Netanyahu, rightly or wrongly, was given a rare opportunity at a crucial juncture, and he seized it. What mattered is what he said, that he said it, where he said it, when he said it and how he said it. His words are the primary story. I give Netanyahu credit: He is speaking out boldly and courageously. He represents the people most directly threatened – 5.5 million Jews, 1.5 million non-Jewish Israelis, and the others in the area – by Iran’s nuclear ambitions. He represents me. His voice is a unique one at a critical moment.

Just days ago, in celebrating Purim, we read in Megillat Esther that Mordechai, whose Jewish community was under threat by a cruel, hateful Persian (Iranian) official, told Esther, who had a slim opportunity to influence the outcome, “Al t’dami b-nafshech” (“Do not be silent … perhaps you were put in this position for a reason”). Moreover, in halachah (Jewish law), even a reasonable doubt about saving a life suspends nearly all other mitzvot – Shabbat, kashrut, prayer, etc. 

In trying to save life, is Netanyahu not acting responsibly?

No one knows whether the deal being negotiated with Iran is, as Obama says (I am paraphrasing), “the best way to ensure that Iran does not obtain nuclear weapons,” or whether a better deal could be had, whether its flaws will give Iran cover, whether a more aggressive approach might have been better. As much as we wish, all we mortals can do is use our best intellect – understand the lessons and limitations of history, understand the real ambitions and limitations of our enemies, understand ourselves and our own limitations, make sincere assessments of the challenge – and go forward. 

So, even though he may be wrong, and even though there may be others within Israel’s defense establishment and the U.S. intelligence agencies that disagree with him, the prime minister of Israel’s personal and national and global responsibility does not wither; it is challenged.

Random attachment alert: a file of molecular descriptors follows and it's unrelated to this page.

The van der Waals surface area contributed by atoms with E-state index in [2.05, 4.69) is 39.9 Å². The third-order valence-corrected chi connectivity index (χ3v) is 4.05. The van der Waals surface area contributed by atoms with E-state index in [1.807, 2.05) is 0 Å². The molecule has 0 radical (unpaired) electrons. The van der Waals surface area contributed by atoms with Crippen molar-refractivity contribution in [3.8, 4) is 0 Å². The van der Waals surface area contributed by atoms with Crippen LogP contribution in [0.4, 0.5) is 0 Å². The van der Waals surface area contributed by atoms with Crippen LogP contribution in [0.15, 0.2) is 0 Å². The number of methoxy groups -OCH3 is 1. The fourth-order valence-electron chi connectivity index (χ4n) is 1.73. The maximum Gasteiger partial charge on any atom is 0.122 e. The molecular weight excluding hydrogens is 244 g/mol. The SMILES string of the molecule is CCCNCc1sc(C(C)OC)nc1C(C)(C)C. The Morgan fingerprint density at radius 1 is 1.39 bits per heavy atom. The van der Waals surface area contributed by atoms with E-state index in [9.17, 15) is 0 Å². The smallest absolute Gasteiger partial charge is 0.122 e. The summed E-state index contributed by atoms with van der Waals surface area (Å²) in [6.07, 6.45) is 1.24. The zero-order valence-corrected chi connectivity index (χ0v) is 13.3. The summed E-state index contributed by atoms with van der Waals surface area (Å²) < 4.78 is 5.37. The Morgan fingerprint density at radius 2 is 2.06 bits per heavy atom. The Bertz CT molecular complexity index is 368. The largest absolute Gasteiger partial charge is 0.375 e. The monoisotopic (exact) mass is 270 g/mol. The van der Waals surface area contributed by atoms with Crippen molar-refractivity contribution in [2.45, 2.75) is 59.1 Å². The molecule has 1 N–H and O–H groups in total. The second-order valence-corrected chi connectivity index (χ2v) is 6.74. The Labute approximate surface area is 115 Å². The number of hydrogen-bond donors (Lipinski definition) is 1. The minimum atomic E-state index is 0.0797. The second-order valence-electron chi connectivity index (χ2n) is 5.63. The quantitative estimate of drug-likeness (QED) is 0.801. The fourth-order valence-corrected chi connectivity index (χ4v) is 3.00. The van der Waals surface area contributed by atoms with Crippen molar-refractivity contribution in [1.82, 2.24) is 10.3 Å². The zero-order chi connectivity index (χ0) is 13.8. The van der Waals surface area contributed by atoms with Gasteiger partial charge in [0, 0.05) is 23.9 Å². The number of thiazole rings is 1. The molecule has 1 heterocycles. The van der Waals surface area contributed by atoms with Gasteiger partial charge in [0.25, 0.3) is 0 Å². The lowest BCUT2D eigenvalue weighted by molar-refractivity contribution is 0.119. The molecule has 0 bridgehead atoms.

It was reported that Netanyahu now has the distinction as being only one of two foreign leaders to address Congress three times; the other is British Prime Minister Winston Churchill. In the years before the Nazis were able to unleash their mass death, misery and destruction upon the Jews, Europe and the world, Churchill was a minority voice advocating a more forceful engagement. It was not until Neville Chamberlain’s softer policies failed that Churchill finally ascended as prime minister. Churchill rallied, steadied and inspired his nation, and the world. 

Yet, soon after the war was over, Churchill, regarded as one of the greatest 20th century or any century leaders, was turned out of office by the British public. His personality was too much to bear, and his views had had their moment.

I do not know how Netanyahu will be regarded in history. Conclusive comparisons will need to wait. But at this stage, a few significant similarities are evident: The situation is grave, a leader more directly affected speaks against weak deals, critics are abundant, the personality is large and he may be turned out of office, sooner or later. 

The U.S.-Israeli special alliance, sharing broad and deep common values and history, will survive even public conflict between its leaders. As for the electoral consequences here and in Israel? So be it. No other person is in Netanyahu’s position. Mr. Prime Minister: Even with your flaws, for your nonsilence, I am proud of you.